China energy chief: crisis chance to up reserves
AP - Wednesday, December 31
SHANGHAI, China - Falling demand for energy shows China's deepening exposure to the global economic crisis, but it also offers an opportunity to build national reserves and cut waste, the country's energy chief said.
China's electricity consumption fell 8.6 percent from a year earlier in November and 3.7 percent from the same month the year before in October _ its first such decline since 1999, Zhang Guobao, who heads the government's Energy Bureau, said in an article on the Web site of the communist party newspaper People's Daily.
"The mounting impact on our domestic economy from the global financial crisis and economic trends is clearly evident," Zhang was quoted as saying.
In recent years, China has sought to diversify and expand its access to energy resources to help meet soaring demand. Those efforts have continued, with a number of major deals signed in recent months.
At the same time, the reduced pressure on supplies, and lower prices thanks to slower demand means the country has the chance to adjust energy prices and technology, and to build up its strategic reserves, Zhang said.
He said China would press ahead with the second phase of construction of its national strategic oil reserves and also encourage companies to build up their commercial reserves.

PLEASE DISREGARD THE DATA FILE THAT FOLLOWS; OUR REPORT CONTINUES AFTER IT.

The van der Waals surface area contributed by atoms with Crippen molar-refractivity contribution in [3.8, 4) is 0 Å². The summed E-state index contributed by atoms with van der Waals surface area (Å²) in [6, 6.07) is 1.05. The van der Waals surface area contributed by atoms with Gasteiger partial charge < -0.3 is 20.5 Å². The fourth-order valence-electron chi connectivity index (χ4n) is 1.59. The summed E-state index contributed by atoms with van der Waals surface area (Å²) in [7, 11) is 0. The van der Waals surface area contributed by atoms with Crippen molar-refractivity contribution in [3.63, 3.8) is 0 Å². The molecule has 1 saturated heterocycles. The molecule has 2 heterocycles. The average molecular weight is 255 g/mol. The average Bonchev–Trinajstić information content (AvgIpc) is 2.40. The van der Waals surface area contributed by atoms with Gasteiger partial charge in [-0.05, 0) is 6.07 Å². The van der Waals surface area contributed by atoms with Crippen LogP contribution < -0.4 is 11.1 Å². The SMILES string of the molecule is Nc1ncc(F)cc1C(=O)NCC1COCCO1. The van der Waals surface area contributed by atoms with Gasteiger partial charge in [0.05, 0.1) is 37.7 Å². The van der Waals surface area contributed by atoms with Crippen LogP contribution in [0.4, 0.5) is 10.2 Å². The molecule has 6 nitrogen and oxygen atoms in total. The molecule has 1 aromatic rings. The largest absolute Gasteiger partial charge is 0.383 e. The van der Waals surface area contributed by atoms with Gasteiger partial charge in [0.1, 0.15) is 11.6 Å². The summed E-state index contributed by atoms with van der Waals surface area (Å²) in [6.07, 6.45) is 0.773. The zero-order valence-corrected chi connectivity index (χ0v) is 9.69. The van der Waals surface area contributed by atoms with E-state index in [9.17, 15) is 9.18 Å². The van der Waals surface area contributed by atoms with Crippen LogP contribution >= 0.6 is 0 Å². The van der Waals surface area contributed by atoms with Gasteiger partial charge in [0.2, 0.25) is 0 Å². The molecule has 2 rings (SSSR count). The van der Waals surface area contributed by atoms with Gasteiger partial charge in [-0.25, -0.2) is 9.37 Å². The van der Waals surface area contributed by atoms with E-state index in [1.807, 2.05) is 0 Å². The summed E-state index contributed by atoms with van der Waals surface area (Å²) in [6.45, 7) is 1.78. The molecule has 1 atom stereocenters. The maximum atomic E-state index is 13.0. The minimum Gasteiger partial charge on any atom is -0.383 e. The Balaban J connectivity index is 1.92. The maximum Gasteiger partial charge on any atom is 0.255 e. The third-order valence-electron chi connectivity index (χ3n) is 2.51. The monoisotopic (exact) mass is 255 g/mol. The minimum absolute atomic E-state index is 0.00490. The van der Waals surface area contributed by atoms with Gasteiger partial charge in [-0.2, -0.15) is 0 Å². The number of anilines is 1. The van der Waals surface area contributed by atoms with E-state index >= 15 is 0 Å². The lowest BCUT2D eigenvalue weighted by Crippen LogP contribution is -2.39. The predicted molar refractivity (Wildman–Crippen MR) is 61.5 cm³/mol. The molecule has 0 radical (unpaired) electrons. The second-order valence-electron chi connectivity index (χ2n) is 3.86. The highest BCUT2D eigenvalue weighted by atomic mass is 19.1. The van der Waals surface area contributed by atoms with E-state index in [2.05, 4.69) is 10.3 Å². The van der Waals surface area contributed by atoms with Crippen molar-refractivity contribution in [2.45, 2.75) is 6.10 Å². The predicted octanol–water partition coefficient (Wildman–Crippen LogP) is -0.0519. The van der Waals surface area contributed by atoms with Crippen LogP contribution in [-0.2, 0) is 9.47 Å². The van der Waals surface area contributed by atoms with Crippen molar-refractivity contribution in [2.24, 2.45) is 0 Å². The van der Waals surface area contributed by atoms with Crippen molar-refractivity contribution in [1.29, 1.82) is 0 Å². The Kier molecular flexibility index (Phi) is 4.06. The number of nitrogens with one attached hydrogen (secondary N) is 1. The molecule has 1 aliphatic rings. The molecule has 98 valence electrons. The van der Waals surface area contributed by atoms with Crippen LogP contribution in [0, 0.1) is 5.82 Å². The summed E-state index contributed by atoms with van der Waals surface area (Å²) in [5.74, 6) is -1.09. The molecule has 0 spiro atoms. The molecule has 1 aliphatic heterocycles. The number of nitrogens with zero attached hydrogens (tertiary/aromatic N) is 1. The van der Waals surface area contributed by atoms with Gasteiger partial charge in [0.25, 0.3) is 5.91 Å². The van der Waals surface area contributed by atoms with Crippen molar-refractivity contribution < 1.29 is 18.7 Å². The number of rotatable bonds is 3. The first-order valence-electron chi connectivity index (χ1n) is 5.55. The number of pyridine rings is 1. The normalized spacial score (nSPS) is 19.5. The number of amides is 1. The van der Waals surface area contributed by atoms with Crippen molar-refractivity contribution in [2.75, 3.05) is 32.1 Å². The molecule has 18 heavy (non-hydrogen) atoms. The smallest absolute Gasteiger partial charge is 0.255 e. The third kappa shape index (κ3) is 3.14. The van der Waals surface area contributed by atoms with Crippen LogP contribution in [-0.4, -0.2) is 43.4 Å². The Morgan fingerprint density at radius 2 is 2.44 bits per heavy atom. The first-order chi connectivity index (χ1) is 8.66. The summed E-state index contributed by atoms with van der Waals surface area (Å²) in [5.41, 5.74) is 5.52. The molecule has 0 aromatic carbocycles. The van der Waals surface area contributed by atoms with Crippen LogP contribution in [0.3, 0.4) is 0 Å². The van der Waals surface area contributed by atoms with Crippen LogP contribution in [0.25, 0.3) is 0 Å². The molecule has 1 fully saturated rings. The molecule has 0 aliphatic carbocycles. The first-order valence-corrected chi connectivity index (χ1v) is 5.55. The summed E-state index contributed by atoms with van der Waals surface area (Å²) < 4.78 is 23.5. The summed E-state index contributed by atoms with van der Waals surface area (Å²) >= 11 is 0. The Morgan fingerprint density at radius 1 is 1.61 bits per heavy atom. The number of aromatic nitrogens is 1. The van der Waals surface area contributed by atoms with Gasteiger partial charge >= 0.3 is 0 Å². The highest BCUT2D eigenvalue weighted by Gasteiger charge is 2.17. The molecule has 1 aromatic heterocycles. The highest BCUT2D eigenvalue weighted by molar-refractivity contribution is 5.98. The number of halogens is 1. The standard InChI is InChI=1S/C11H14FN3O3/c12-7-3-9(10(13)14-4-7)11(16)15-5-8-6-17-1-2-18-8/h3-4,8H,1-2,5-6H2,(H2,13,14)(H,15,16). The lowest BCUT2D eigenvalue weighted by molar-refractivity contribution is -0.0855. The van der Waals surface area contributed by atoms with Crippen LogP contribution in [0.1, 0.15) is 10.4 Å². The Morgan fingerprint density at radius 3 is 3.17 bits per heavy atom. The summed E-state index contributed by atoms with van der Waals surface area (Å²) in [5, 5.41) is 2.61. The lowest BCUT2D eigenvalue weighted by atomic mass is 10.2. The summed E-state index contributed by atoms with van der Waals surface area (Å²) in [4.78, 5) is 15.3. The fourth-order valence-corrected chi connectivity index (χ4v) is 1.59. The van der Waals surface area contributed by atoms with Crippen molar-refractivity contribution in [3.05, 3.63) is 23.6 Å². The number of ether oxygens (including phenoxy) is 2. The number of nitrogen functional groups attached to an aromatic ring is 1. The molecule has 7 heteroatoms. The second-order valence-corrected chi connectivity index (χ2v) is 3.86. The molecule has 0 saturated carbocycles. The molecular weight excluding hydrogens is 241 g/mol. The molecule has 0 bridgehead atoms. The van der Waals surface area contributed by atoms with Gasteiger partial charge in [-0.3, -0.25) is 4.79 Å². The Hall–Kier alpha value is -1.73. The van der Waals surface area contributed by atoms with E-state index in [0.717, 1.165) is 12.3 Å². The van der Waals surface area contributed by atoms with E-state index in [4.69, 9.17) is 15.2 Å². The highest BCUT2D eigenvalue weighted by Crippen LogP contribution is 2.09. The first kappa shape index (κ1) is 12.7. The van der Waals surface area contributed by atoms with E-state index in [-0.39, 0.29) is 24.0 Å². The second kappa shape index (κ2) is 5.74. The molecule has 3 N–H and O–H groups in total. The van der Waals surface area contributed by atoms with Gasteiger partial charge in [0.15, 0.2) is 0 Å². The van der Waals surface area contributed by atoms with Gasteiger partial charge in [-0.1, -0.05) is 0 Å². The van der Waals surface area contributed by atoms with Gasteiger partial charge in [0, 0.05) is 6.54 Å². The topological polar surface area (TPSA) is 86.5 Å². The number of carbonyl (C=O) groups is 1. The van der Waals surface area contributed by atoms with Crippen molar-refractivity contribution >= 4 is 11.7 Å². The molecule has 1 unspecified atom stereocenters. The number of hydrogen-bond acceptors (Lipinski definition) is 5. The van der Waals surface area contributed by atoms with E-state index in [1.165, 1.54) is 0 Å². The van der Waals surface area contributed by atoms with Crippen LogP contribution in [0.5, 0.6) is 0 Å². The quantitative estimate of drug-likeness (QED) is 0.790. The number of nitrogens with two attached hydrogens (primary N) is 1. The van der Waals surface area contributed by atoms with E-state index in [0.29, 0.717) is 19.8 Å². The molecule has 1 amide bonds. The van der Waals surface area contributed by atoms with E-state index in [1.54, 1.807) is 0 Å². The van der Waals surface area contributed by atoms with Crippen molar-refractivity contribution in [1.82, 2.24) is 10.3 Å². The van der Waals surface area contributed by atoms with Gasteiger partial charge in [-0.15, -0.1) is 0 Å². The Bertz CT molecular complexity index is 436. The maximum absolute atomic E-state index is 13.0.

Oil prices hovered above $40 a barrel Tuesday in Asia on investor concerns the conflict between Israel and Hamas could further heighten tensions in the oil-rich Middle East. But they have fallen more than 70 percent since peaking at $147.27 a barrel on July 11.
China's first phase of national oil reserves was built along the country's eastern and northern coast, at Dalian, Zhenhai, Zhoushan and Qingdao. Those reserves have a total capacity of 16.2 million cubic meters.
Planning for the second phase of reserves, with a capacity of 26.8 million cubic meters, has already been completed, the state-run newspaper China Economic Times said on Monday.
Those reserves will likely be located at Caofeidian, a new steelmaking and energy base in northeastern China's Hebei province, near Beijing, and at Wanxian, in central China's Sichuan province, the report cited a senior Energy Bureau official as saying.
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